I find myself remembering Lyle this week-end.
Lyle was a member of my first congregation. He was number seven or eight in a line of children — all then in their late 60’s or 70’s, all still living, and for the most part, all still living within reach of one another. He was a retired farmer. He was an avid fan of his grandchildren’s high school sports — so much so that after he died, they named a trophy after him. I remember him now as quite affable. I also remember that he was a little stubborn.
For you see, Lyle was the only person I have ever known who refused to change the clocks when it came time to do so in the spring. He didn’t believe in Daylight Saving Time. (I’ve come to learn that many other farmers feel the same way. They just didn’t tell me about it.)
Well, this meant, of course, that from spring until fall, Lyle would have to think harder about ‘the time’ to be sure he didn’t miss worship, or an appointment, or a ballgame. The sacrifice must have been worth it for him, though, for his whole life he had been governed by the rise and the fall of the sun. The actual time on the clock made no difference to him. If the sun was up it was time to go to work. If it was not, he was done with his day.
Although Lyle was out of step with the rest of us, he was right, of course. What difference does it really make to take an hour of sunshine and remove it from the beginning of the day, only to tack it on at the end? It is not as though daylight itself is actually being ‘saved’ then. We still have the same number of hours of light in our day. No, indeed, not a one of us can ‘control’ the light — all we can do is position ourselves in relationship to the light.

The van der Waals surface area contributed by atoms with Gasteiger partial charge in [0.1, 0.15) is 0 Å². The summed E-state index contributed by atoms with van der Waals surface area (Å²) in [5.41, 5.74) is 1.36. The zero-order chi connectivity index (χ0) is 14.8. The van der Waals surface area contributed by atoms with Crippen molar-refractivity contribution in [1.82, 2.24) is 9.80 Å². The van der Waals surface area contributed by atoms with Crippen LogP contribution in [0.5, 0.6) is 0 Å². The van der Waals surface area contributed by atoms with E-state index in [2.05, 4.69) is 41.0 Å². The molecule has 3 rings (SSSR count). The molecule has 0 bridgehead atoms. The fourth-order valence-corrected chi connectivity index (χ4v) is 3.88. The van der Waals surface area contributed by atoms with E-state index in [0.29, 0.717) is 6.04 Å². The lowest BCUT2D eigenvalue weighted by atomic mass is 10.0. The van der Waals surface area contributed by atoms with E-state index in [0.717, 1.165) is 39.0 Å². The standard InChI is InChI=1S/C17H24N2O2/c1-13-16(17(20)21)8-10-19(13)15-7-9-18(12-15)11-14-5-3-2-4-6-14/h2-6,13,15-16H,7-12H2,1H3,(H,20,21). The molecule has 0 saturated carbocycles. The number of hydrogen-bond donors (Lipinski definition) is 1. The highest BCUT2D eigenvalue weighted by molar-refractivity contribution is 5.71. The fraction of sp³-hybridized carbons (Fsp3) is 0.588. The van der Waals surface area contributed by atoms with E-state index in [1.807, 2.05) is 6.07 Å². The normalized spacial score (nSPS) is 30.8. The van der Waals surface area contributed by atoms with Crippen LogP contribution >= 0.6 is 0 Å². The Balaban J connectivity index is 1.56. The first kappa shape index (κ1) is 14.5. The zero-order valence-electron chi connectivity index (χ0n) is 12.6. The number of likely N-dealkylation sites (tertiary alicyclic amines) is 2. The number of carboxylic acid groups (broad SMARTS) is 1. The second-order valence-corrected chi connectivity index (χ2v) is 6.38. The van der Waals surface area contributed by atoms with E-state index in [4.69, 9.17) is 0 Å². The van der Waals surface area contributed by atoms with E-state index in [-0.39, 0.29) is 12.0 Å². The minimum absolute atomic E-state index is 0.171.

- Which is why, of course, until now I have not been able to grow a garden in my back yard. The 100 year old ash tree which had to be taken down last summer was casting too much shade for the light to get to my tomato plants. (Believe me, I tried.) In this case, given where my lot lines fall and the proximity of that tree, it was simply not possible to plant where there would be ample sunshine. So I quit trying.
- Which is why, of course, during these long winter months it has mattered where I park my car in the driveway. If I am too close to the garage, inevitably, I have had to allow extra time to scrape the frost from the windshield. If’ I am parked a little further back, the sun has a chance of doing it for me.
- Which is why, I suppose, they have chosen to completely encase the massive building project going on near our church in plastic — and they are piping in heat so as to approximate milder temperatures which are more conducive for pouring cement. If you look closely, you can see one of the blowers pictured above. (Can you even begin to imagine what this is costing — particularly in the especially frigid February we have just gone through here in northern Illinois?) Indeed, I suppose in this case they are ‘controlling the light’ — or at least its byproduct — but at what expense? I can’t help but wonder what even soft spoken Lyle would have had to say about this!
In our Gospel lesson today we hear a whole lot about light and darkness. Just like we can’t control how long the sun will shine in the sky, we also cannot control the light John points to here. All we are called to do is stand in the light which has come into the world— this light that is Jesus.